Spanish Mares and Don Juan

We were headed off to another area of the Sanctuary where a band of Spanish mares and their stallion, Don Juan hang out. Krista told us that Don Juan was small but mighty, keeping a loyal band of followers in line.

She said the Spanish Horses all have bloodlines that go back to the horses brought to the New World by the Conquistadores which is how they got the name “Spanish”. They can be recognized because they all have distinctive markings on their legs similar to the stripes you see on Zebras. Some also have lines on their rumps similar to buckskin markings and many are dusky colored although that is not a color requirement.

Run Wild, Run Free

On the way we had the thrill of seeing a small band of horses doing what you dream of wild horses doing, running. Krista pulled over so I could get out and try for a picture. The horses were way out of range of my zoom but even so it is one of my favorite pictures right up there with the Prairie Dog with the flower. I am sharing the original which gives you some idea of the scale of the land and the cropped version that features the horses. I like both! What’s you favorite?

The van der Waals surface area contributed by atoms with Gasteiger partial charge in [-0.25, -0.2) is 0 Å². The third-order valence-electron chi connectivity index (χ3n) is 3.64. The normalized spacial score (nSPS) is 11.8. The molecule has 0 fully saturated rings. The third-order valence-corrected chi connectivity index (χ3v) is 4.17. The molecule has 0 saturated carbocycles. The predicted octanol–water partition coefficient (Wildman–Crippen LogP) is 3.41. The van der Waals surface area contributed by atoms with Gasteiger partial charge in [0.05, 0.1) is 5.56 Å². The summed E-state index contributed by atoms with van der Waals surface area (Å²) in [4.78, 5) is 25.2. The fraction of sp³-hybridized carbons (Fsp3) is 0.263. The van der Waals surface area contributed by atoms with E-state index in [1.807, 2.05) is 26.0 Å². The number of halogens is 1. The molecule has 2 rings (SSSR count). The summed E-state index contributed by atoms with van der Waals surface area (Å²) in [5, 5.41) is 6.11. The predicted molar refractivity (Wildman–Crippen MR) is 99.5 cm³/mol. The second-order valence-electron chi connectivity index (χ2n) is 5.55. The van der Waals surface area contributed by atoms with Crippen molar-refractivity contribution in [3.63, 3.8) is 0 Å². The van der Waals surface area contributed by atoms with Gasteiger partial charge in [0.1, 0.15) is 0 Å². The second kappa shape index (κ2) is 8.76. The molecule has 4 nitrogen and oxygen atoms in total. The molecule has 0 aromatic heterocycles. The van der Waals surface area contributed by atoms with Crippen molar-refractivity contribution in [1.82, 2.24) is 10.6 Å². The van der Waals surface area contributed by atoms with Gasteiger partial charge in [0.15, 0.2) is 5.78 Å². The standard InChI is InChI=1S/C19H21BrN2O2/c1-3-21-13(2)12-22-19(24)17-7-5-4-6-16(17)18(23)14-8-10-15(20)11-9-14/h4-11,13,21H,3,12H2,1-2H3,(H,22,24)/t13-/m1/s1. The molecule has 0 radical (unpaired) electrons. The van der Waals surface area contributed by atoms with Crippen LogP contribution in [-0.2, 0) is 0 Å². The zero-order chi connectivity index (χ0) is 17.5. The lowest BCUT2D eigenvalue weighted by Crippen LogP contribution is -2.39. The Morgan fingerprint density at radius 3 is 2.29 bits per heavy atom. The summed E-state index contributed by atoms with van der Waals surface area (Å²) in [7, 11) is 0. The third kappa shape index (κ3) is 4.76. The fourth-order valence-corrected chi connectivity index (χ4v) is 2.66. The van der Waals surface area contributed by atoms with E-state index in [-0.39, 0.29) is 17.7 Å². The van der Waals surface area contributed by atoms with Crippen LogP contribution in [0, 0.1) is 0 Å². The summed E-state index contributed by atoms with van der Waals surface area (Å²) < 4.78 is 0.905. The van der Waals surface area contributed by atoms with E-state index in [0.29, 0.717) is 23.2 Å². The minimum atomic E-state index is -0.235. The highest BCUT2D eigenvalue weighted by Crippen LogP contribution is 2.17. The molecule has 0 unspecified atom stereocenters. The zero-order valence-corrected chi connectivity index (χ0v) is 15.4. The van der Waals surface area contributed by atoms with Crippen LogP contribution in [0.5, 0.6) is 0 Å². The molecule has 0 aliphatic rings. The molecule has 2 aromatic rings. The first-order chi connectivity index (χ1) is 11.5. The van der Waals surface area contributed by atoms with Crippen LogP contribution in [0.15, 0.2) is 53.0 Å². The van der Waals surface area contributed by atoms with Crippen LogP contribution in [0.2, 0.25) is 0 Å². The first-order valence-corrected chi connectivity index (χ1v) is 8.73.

Race the wind

We stopped at one point so we could admire a beautiful dun colored mare that seemed to have all the markings Krista had been telling us about plus a little bird. Sometimes everything just comes together!

Mare & Bird Friend

 If you look closely you can see the stripes on this mares rear legs.

Spanish Mare

We found Don Juan and his band of mares at one of the artificial watering stations that are set up around the sanctuary. Krista said they have tank trucks that make the rounds and fill the water tanks daily. The color segregation continued in this band too.

Don Juan's Band At the water trough


Best Friends


Don Juan

As you can see, Don Juan has the spanish markings too.

That wrapped up our tour and we headed back to the welcome center. In the process we drove by the spot we had seen the loose horse when we came in. It was gone so the wrangler must have rounded her up. Nearby a tiny Western Bluebird fluttered to a stop and I was lucky enough to get a picture. We heard the meadowlarks here too. It’s such a beautiful area.

Western Bluebird

Back at the parking lot I spotted a chicken coop but the chickens were different than any I’d ever seen. Loads of fluffy little chicks were running around.

Little balls of Fluff

There was also a coop of albino peacocks. Krista had pointed those out when we started out. I wasn’t interested then. I just wanted to see the horses so I said I’d get a picture later…but I forgot. So you’ll just have to take my word for it. Krista said they were mean anyway J

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Leaving the Sanctuary we turned our sight toward Mount Rushmore, the main reason for the trip. We would be driving Iron Mountain road to get there. That was fun!

 Interested? The Black Hills Wild Horse Sanctuary can use our support. Check them out at



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